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I have made a small timestamp microservice that converts from UNIX time to a natural language date, and vice versa. Please let me know of anything I could do better.

Here is a demo. Here is the time.js file that holds the class that controls converting the time:

let debug = require('debug')('test');
let moment = require('moment');


class TimeConverter {
  constructor(){
    this.naturalDate = null;
    this.unixTime = null;
  }
  //check if string meets a specific format
  checkString(string){
    let format = /\w{3,9}?\s\d{1,2}?,\s\d{4}?/;
    let unixFormat = /^\d[0-9]{0,20}$/;
    let test = format.test(string);
    let test2 = unixFormat.test(string);

    if (test === true){
      this.natToUnix(string);

    } else if (test2 === true) {
      this.unixToNat(string);

    } else {
      this.naturalDate = null;
      this.unixTime = null;
    }

    return this.getResults();

  }
  //convert natural language date to unix
  natToUnix(string){
    //put into iso format for moment.js
    let newDate = new Date(string);
    //change into unix time
    let date = moment(newDate).unix();
    this.unixTime = date;
    this.naturalDate = string;


  }
  //change unix time to natural language date
  unixToNat(string){

    let date = moment.unix(string);
    let formatted = date.format("MMMM DD YYYY");

    this.unixTime = string;
    this.naturalDate = formatted;


  }

  getResults(){
    let results = {unix: this.unixTime, natural: this.naturalDate};
    debug(results);
    return results;
  }



}

let time = new TimeConverter();

module.exports = time;

Here is the server.js file that has some express code. It handles the routes in the application. It grabs the input from the request parameters, and serves the CSS / index.html files:

  let express = require('express');
  let debug = require('debug')('test');

  let app = express();

  let bodyParser = require('body-parser');
  let time = require('./time.js');
  let port = process.env.PORT || 8080;

  app.use(bodyParser.json());
  //serves static files
  app.use('/static', express.static('public'));
  app.use(bodyParser.urlencoded({ extended: true}));
  //route for inputting the time
  app.get(['/:time','/'], function(req,res){
    res.sendFile(__dirname + "/index.html");
    let data = req.params;

    if (data.time != undefined){
        res.json(time.checkString(data.time));
    }

  });

  //tell server to listen on a port
  app.listen(port, function(){
    debug("listening on " + port);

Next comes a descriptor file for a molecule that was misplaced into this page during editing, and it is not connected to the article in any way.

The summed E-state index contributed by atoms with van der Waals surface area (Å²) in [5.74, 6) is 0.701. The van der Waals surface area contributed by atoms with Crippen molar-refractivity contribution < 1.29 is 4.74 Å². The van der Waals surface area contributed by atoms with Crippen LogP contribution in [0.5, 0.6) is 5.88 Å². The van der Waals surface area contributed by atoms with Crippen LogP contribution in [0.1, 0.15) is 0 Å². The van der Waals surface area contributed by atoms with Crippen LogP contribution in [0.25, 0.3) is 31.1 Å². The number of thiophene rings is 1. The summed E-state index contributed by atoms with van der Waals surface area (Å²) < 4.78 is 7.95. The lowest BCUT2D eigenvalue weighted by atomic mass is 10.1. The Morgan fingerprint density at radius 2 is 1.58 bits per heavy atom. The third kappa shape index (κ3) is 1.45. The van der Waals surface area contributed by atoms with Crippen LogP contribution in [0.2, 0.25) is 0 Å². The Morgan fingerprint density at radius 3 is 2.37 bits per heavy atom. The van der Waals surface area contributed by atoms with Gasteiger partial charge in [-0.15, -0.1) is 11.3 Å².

});

Here is the repo.

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Design

It's not great that some functions that manipulate internal state are exposed. It would be better to make them private, inaccessible from outside the class.

Alternatively, change them in a way that they will not modify the internal state.

Avoid unnecessary evaluation

Here, test2 doesn't need to be evaluated when test is true:

let format = /\w{3,9}?\s\d{1,2}?,\s\d{4}?/;
let unixFormat = /^\d[0-9]{0,20}$/;
let test = format.test(string);
let test2 = unixFormat.test(string);

if (test === true){
  this.natToUnix(string);

} else if (test2 === true) {
  this.unixToNat(string);

I would rewrite like this:

if (this.isNaturalFormat(input)) {
  return this.getResultWithUnixFormat(this.naturalToUnix(input));
}
if (this.isUnixFormat(input)) {
  return this.getResultWithNaturalFormat(this.unixToNatural(input));
}
return this.getResult();

All the functions I invented here, I suggest to write them ;-) That is, getResultWithUnixFormat takes as parameter a date in unix format, and returns {unix: ?}, and so on.

Use boolean values directly

Since .test(...) returns a boolean, you could use if (test) instead of this:

let test = format.test(string);
// ...

if (test === true){
  // ...

Naming

test and test2 don't tell much about their purpose:

let format = /\w{3,9}?\s\d{1,2}?,\s\d{4}?/;
let unixFormat = /^\d[0-9]{0,20}$/;
let test = format.test(string);
let test2 = unixFormat.test(string);

I suggest to rename them to isNaturalFormat and isUnixFormat.

Also, I would spell out nat as natural in unixToNat and natToUnix.

Thread-safety

It's true that thread-safety is not a practical concern in JavaScript, as user code is typically executed on a single thread in browsers and in node.js too. However, I think it's still a good idea to write thread-safe code when it's easily possible, in order to avoid picking up bad habits that may bite you later in other languages.

The implementation is not thread-safe. checkstring calls functions that mutate the internal state of the instance (naturalDate and unixTime), so if this function gets called from concurrent threads, you may get incorrect results.

You can easily make it thread-safe by eliminating the naturalDate and unixTime fields. You don't need them. These can be local variables in checkstring, and passed as parameters to getResults.

In fact, the best would be to replace getResults with dedicated functions that return {unix: ?, natural: ?} with the appropriate value filled, as I did in the examples above.

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  • \$\begingroup\$ Since Javascript is single threaded, does thread-safety matter? I was trying to read about thread-safety with javascript, and other in other stackoverflow posts, people are saying to disregard it since javascript is single threaded. Is this true? I’m trying to understand thread safety more. Does thread safety have anything to do with preventing “side effects?” \$\endgroup\$ – Dream_Cap May 29 '17 at 0:27
  • \$\begingroup\$ @Dream_Cap you're right about thread-safety in JavaScript. I added more explanation to that section, and moved it from the top point to the bottom. \$\endgroup\$ – janos May 29 '17 at 5:48

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